“My first roles after leaving CITV were as a radio producer – first at BBC World Service for Megamix the weekly youth programme and then at BBC Radio 1 (1991) where I produced lots of the daily and weekend shows (I was the producer who covered for all the other producers when they were away) so worked with Simon Mayo, Paul McKenna, Johnnie Walker, Gary Davies, Bruno (Brookes) and Liz (Kershaw), Mark Goodier (mainly the Top 40) and the Dave Lee Travis (DLT) weekend show (but I was not DLT’s regular producer).  DLT did tend to talk about his producers a lot on air (which wasn’t encouraged in those days) and so I did get a lot of mentions on his show when I produced it.

“I left BBC Radio 1 to produce and direct interview films for The Ozone – a spin-off music show from Children’s BBC.  It was presented by Toby Anstis, Andi Peters, Zoe Ball and Philippa Forrester.  Among the artists I worked with were The Bee Gees (The Ozone took them to play crazy golf with Toby), Paul McCartney (Philippa did the interview), Guns and Roses in Athens (Toby) Michael Hutchence INXS in Rome (Toby) and I also filmed with Take That for one of their first TV performances.  Kylie was also a regular guest.  While at CBBC, I produced and co-presented a weekly Saturday night show On the Level from Norfolk for BBC Radio 5 Live (the station was actually still called BBC Radio 5 then – its original launch name).  It was a mix of music and interviews.  My co-presenter was Christina Mackay-Robinson (who devised and operated CBBC’s Edd the Duck).  It was also during this period that I was interviewed for That’s Life – because part of my role was to decide which acts would appear on The Ozone, and That’s Life was attempting to launch a singer (just as the BBC’s Big Time had launched Sheena Easton).  Simon Cowell was also interviewed in the item.  I first met Simon when I was at BBC Radio Leicester when he used to phone me every week and tell me how his act’s records (mainly Sinitta) were selling and why I should play them on my show.  Of course, years later Cowell launched many acts via TV talent shows (and he’d obviously been working very hard in the business for a long time by then).

“Time on The Ozone got me on to D Energy a BBC Two music show (presented by Normski) also producing and directing music interview films.  After that I started producing and directing the show business items for Good Morning with Anne and Nick.  It was after this I joined Channel 4 as editor of Right to Reply (1996) the viewer access show which was one of Channel 4’s first shows and the only one Channel 4 was allowed to produce in-house.  My role was to help viewers challenge programme makers about the week’s TV shows.  It was one of the very earliest shows to put ‘real people’ on TV (as opposed to today when ‘real people’ are in everything as contributors).  As an experiment in the summer of 1997 (while Right to Reply was on summer break), I also produced the late night Night Watch for Channel 4 – a viewer access phone-in show hosted by Pat Kane.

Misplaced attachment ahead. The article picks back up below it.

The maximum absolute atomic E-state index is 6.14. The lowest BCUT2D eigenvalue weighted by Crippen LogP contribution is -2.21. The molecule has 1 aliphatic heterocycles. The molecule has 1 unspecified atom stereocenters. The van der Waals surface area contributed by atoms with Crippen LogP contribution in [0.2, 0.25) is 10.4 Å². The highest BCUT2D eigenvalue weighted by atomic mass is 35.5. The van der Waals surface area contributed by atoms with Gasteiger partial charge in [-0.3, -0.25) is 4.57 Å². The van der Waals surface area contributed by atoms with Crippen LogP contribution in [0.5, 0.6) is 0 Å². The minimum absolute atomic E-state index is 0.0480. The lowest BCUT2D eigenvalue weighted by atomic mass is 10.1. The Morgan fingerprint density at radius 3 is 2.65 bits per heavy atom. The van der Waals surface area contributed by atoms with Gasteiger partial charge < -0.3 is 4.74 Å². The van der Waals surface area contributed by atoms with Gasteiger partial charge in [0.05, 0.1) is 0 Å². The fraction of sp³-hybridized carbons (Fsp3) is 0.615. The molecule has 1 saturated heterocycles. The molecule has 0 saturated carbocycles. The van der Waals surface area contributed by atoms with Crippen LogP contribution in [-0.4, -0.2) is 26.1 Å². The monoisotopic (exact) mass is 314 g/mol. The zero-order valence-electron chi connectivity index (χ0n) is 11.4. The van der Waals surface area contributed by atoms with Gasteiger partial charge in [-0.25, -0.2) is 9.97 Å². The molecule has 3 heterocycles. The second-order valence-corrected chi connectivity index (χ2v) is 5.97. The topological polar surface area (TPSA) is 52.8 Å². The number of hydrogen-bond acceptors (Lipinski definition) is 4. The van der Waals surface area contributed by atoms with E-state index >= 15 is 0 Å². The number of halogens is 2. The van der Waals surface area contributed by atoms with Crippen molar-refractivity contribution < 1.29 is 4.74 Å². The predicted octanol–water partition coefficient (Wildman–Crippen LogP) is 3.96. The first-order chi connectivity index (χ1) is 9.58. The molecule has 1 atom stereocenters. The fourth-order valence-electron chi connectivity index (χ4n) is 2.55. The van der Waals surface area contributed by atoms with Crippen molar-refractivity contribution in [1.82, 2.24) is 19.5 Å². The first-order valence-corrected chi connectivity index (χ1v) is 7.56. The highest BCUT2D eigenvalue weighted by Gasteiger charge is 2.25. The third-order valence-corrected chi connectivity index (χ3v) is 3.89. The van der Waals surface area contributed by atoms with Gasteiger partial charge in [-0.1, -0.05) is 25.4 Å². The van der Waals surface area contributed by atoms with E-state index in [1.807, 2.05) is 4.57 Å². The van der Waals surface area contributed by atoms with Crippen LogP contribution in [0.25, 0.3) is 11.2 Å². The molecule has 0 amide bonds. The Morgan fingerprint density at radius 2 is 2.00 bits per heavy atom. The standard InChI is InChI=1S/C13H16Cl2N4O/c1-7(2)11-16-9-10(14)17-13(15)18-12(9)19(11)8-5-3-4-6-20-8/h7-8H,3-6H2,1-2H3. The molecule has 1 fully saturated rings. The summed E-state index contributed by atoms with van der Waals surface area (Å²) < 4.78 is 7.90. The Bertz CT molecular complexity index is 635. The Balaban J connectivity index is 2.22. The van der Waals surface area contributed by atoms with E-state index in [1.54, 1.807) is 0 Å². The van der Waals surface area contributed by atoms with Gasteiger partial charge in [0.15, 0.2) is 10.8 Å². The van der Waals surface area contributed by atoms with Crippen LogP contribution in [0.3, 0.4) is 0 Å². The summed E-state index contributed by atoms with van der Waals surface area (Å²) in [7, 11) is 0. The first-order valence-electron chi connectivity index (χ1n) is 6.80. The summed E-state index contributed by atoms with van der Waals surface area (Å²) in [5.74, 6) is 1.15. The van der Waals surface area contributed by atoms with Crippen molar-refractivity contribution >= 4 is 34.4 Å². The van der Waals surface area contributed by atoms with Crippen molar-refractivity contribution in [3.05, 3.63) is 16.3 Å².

“In 1999, I was offered a job by the BBC as a commissioning editor for daytime and that role later changed to commissioning editor for factual and included the big hits Changing Rooms and Ground Force.  In 2003, I joined Talkback and was responsible for many popular factual hits.  My first show for them was How Clean Is Your House? (Channel 4) with Kim and Aggie (I also ghost wrote the book that went with the series which sold a million copies, and executive-produced on the US version, also presented by Kim and Aggie, for the Lifetime Channel).  Other shows I executive-produced included: Life Laundry (BBC Two); Would Like to Meet (BBC Two); How to Holiday (ITV); Dream Moves (Channel 5) – the first show presented by architect George Clarke.  I left Talkback at the beginning of 2006 and joined Objective Productions where I produced Fear of Flying for Channel 4 (chartering a jumbo and spending a weekend helping a large group of phobics overcome their fear of flying before boarding the plane).

“In 2008, I devised and produced Jimmy’s Food Factory (at BBC Scotland) which was a big hit for BBC One and their most successful popular science show.  It was Jimmy Doherty’s first show for BBC One in which he recreated the processes used to make the processed food we buy in the supermarket – Jimmy made Corn Flakes, Cola, and sandwich ham by creating makeshift ‘factory’ processes in a barn (it was filmed in Copdock, Suffolk).  In 2010, I became the first head of Mentorn Scotland and produced 30 episodes of Cowboy Trap (the second and third series).  In 2012, I returned to the BBC and produced series three of Food Factory (after Jimmy went to Channel 4) presented by Stefan Gates with celebrity guests trying to make supermarket versions of popular foods.  Esther Rantzen from That’s Life was one of the celebrities, as well as John Torode and Lisa Faulkner (before they were a couple).

“In 2012, Andrea Miller and I started Sunnyside Productions to devise and produce factual TV programmes.  Our best-known format is Celebrity Home Secrets for ITV in which celebrities revisit the homes they’ve lived in to remember their life story – guests included actor Nigel Havers, presenter and DJ Craig Charles and choreographer and former Strictly judge Arlene Phillips.”

 

Personal Information

Date of Birth: Unknown/Incomplete
Age:
Honours: Not Applicable


Social Media Presence

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Video Clips on the Internet

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Acknowledgements

FEATURE IMAGE:

PICTURED: Jerry Foulkes. SUPPLIED BY: Online. COPYRIGHT: Unknown.